In normal times, there’s hardly anything even newsworthy about celebrities throwing themselves into causes. They do it all the time and they’re often pretty weird. There are celebrities against circumcision, celebrities against Oprah Winfrey and celebrities against meat. There have always been celebrities against vaccines. Now there are celebrities against COVID lockdowns.

“No more taking of our freedom And our God-given rights, Pretending its for our safety When it’s really to enslave . . .” That’s a lyric line from a one of several anti-mandate songs recently released by Van Morrison, the usually mild-mannered Northern Irish musical icon whose lyrics are sometimes so ethereal as to be comparable to the poetry of the English mystic William Blake.

Early on in the pandemic, Noel Gallagher, the force behind the chart-topping band Oasis, vowed that he would not wear a mask when he was out at the shops. Only last weekend, the Marvel star Evangeline Lilly joined prominent vaccine skeptic Robert F. Kennedy at an anti-mandate rally in Washington D.C.

Last September’s celebrity COVID eruption was perhaps the most amusing. That’s when pop star Nicki Minaj drew unwanted attention to herself by claiming that a cousin’s friend in Trinidad had been abandoned at the altar by a bride who was displeased by the way a dose of the COVID-19 vaccine had made the groom’s testicles swell.

Nicki Minaj has 22 million Twitter followers. Joe Rogan’s Twitter crew, incidentally, numbers eight million. And now there’s a #DeleteSpotify thing on Twitter that’s taking off.

In this bizarre new world where celebrities are taken to be epidemiologists and the toxins of antisemitism are as prevalent on the “left” as they’ve conventionally been situated on the “right,” it’s not especially helpful to dismiss all those angry truckers as a pack of howling white supremacists. Something’s happening here, to borrow a Buffalo Springfield lyric from Young’s late 60s heyday, and what it is ain’t exactly clear.

Jonathan Rauch, the journalist, author, Atlantic magazine fixture and senior fellow in governance studies with the Brookings Institution, proposes a helpful way of comprehending the perplexing phenomena of the times. It goes like this.

Just as the formalized political rules that derive from the American constitution are necessary to make American democracy work, the ways that knowledge itself is constituted are necessary for politics in liberal democracies to work. And the system is close to broken.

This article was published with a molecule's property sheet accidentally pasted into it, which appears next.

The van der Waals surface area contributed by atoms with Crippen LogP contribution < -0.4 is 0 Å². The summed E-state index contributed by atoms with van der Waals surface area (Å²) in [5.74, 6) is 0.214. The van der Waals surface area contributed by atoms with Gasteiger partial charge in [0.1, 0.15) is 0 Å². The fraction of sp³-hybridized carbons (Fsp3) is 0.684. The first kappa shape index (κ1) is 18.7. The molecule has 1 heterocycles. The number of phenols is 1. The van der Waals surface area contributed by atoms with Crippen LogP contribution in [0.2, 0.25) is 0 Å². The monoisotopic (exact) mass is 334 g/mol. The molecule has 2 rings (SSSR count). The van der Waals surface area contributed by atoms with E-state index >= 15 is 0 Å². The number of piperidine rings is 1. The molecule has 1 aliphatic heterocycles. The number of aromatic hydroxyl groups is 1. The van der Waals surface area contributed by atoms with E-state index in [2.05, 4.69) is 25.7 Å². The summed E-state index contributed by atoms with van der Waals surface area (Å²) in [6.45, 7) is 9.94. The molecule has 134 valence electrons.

In his just-published book, the Constitution of Knowledge: A Defence of Truth, Rauch describes how the space occupied by what he calls the “reality-based community” is shrinking. Its customs and conventions are falling away. The intellectual strata that has conventionally distilled truth from facts and data and goes about the work of constituting knowledge—historians, social scientists, journalists, policy-makers, jurists—is succumbing to cultures of enforced conformity that stagnate in their own hived-off echo chambers.

Ideological rigidity, speech codes, Twitter-induced outrage spasms and a strict emphasis on consistency with “narrative” are supplanting the social mechanisms that have long served to transform disagreement into knowledge. We are counselled to assess truth claims by sizing up the people “who are holding unacceptable views that they are expressing,” as Trudeau put it. The norms and institutions forged over decades by peer review, humility, fact-checking, good-faith debate and the evaluation of truth claims against objective evidence, verification and replication—it’s all up for grabs.

It’s not just that facts don’t seem to matter anymore. It’s that it doesn’t seem to matter that facts don’t matter.

Source: Neil Young vs Spotify, and the gathering storm

Mallick: Ban ‘Lord of the Flies’? In the age of Donald Trump, it’s required reading

Legitimate critique of excessive wokism, woke bullying and craven public administration. :

“Kill the beast! Cut his throat! Spill his blood!”

It’s a shame that many Ottawa high school students will no longer be able to read murderous quotes like that from the very instructive “Lord of the Flies” in class.

The trouble began when an Ottawa student wrote in her school paper that William Golding’s 1954 novel about white boys stranded on an island turning savage and killing their own, did not reflect what she as “a Black, Jewish, feminist and social justice activist” wished to read.

“I do not need to learn about … how these boys cannot act in a civilized manner to protect one another without desiring power, hierarchy and having a thirst for blood.” And the Ottawa-Carleton school board listened, as have others, banning Golding’s novel and other novels too. 

Breathes there a high school student that doesn’t feel that the world should reflect her personally? It’s part of the maddening sweetness of the teenagers we all were once.

The student didn’t like memorizing Orwell either. But memorization is a gift. As climate change advances, it will give people something to do as they wait in cooling centres or sinkholes or planes stuck in melted tarmac.

I recite F. Scott Fitzgerald (“I left my capacity for hoping on the little roads that led to Zelda’s sanitarium”). She of course may only have “Do it to Julia! Not me!” or a description of George Orwell eating boiled cod with turnips and enjoying it out of socialist idealism.

I fear for students like her. The novel is at base about bullying. A plane full of children crashes on a tropical island. Their means of survival is a plot that will be re-enacted in every workplace, social justice enclave, airplane flight and Green party meeting she will ever encounter.